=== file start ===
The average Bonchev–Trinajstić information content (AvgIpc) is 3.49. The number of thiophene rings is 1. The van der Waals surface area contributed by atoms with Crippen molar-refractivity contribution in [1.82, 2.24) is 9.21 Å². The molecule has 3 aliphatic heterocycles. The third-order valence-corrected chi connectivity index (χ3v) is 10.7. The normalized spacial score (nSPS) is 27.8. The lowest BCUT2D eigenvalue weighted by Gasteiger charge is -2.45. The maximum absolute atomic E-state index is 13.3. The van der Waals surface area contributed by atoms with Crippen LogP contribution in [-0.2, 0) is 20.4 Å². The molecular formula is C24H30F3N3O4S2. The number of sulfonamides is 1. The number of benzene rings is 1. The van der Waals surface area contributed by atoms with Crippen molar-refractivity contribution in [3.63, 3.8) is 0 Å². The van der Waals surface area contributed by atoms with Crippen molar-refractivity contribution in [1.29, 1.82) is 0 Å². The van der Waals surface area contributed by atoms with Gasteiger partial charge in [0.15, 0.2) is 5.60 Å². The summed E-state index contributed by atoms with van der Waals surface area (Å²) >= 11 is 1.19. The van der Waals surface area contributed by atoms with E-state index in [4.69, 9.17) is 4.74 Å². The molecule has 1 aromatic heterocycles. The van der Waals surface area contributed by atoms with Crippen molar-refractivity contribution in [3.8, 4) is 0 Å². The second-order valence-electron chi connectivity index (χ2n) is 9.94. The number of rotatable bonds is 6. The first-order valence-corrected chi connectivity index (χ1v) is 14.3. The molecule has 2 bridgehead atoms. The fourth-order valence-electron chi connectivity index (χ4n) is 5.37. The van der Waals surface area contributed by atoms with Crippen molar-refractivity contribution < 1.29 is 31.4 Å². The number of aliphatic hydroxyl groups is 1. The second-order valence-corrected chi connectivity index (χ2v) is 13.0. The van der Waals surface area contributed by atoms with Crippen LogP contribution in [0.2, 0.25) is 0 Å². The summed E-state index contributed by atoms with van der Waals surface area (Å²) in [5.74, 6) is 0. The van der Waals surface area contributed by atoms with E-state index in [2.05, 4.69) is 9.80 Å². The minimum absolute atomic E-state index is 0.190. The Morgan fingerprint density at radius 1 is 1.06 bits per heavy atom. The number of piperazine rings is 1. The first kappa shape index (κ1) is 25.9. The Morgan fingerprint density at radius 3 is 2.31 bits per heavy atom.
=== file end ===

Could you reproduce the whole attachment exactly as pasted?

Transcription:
The average Bonchev–Trinajstić information content (AvgIpc) is 3.49. The number of thiophene rings is 1. The van der Waals surface area contributed by atoms with Crippen molar-refractivity contribution in [1.82, 2.24) is 9.21 Å². The molecule has 3 aliphatic heterocycles. The third-order valence-corrected chi connectivity index (χ3v) is 10.7. The normalized spacial score (nSPS) is 27.8. The lowest BCUT2D eigenvalue weighted by Gasteiger charge is -2.45. The maximum absolute atomic E-state index is 13.3. The van der Waals surface area contributed by atoms with Crippen LogP contribution in [-0.2, 0) is 20.4 Å². The molecular formula is C24H30F3N3O4S2. The number of sulfonamides is 1. The number of benzene rings is 1. The van der Waals surface area contributed by atoms with Crippen molar-refractivity contribution in [3.63, 3.8) is 0 Å². The van der Waals surface area contributed by atoms with Crippen molar-refractivity contribution in [1.29, 1.82) is 0 Å². The van der Waals surface area contributed by atoms with Gasteiger partial charge in [0.15, 0.2) is 5.60 Å². The summed E-state index contributed by atoms with van der Waals surface area (Å²) >= 11 is 1.19. The van der Waals surface area contributed by atoms with E-state index in [4.69, 9.17) is 4.74 Å². The molecule has 1 aromatic heterocycles. The van der Waals surface area contributed by atoms with Crippen molar-refractivity contribution in [3.8, 4) is 0 Å². The second-order valence-electron chi connectivity index (χ2n) is 9.94. The number of rotatable bonds is 6. The first-order valence-corrected chi connectivity index (χ1v) is 14.3. The molecule has 2 bridgehead atoms. The fourth-order valence-electron chi connectivity index (χ4n) is 5.37. The van der Waals surface area contributed by atoms with Crippen molar-refractivity contribution < 1.29 is 31.4 Å². The number of aliphatic hydroxyl groups is 1. The second-order valence-corrected chi connectivity index (χ2v) is 13.0. The van der Waals surface area contributed by atoms with Crippen LogP contribution in [0.2, 0.25) is 0 Å². The summed E-state index contributed by atoms with van der Waals surface area (Å²) in [5.74, 6) is 0. The van der Waals surface area contributed by atoms with E-state index in [2.05, 4.69) is 9.80 Å². The minimum absolute atomic E-state index is 0.190. The Morgan fingerprint density at radius 1 is 1.06 bits per heavy atom. The number of piperazine rings is 1. The first kappa shape index (κ1) is 25.9. The Morgan fingerprint density at radius 3 is 2.31 bits per heavy atom.